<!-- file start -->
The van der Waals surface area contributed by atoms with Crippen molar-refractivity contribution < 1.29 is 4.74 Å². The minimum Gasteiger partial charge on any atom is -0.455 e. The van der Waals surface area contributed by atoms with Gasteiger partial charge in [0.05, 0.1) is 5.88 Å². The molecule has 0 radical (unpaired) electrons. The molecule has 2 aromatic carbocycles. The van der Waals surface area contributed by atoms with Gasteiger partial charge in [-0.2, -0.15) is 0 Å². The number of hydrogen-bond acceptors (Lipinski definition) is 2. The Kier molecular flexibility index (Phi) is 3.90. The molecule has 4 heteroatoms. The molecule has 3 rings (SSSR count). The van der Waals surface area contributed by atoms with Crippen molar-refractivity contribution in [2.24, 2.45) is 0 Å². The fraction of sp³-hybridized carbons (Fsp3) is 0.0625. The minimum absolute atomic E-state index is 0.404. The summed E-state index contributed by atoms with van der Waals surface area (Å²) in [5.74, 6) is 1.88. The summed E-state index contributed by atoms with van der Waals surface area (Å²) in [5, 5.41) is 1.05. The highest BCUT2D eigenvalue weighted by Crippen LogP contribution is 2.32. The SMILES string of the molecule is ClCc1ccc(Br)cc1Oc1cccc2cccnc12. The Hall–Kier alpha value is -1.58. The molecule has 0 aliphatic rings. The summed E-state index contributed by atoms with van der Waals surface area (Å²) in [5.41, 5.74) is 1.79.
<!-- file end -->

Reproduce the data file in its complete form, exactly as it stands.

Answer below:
The van der Waals surface area contributed by atoms with Crippen molar-refractivity contribution < 1.29 is 4.74 Å². The minimum Gasteiger partial charge on any atom is -0.455 e. The van der Waals surface area contributed by atoms with Gasteiger partial charge in [0.05, 0.1) is 5.88 Å². The molecule has 0 radical (unpaired) electrons. The molecule has 2 aromatic carbocycles. The van der Waals surface area contributed by atoms with Gasteiger partial charge in [-0.2, -0.15) is 0 Å². The number of hydrogen-bond acceptors (Lipinski definition) is 2. The Kier molecular flexibility index (Phi) is 3.90. The molecule has 4 heteroatoms. The molecule has 3 rings (SSSR count). The van der Waals surface area contributed by atoms with Crippen molar-refractivity contribution in [2.24, 2.45) is 0 Å². The fraction of sp³-hybridized carbons (Fsp3) is 0.0625. The minimum absolute atomic E-state index is 0.404. The summed E-state index contributed by atoms with van der Waals surface area (Å²) in [5.74, 6) is 1.88. The summed E-state index contributed by atoms with van der Waals surface area (Å²) in [5, 5.41) is 1.05. The highest BCUT2D eigenvalue weighted by Crippen LogP contribution is 2.32. The SMILES string of the molecule is ClCc1ccc(Br)cc1Oc1cccc2cccnc12. The Hall–Kier alpha value is -1.58. The molecule has 0 aliphatic rings. The summed E-state index contributed by atoms with van der Waals surface area (Å²) in [5.41, 5.74) is 1.79.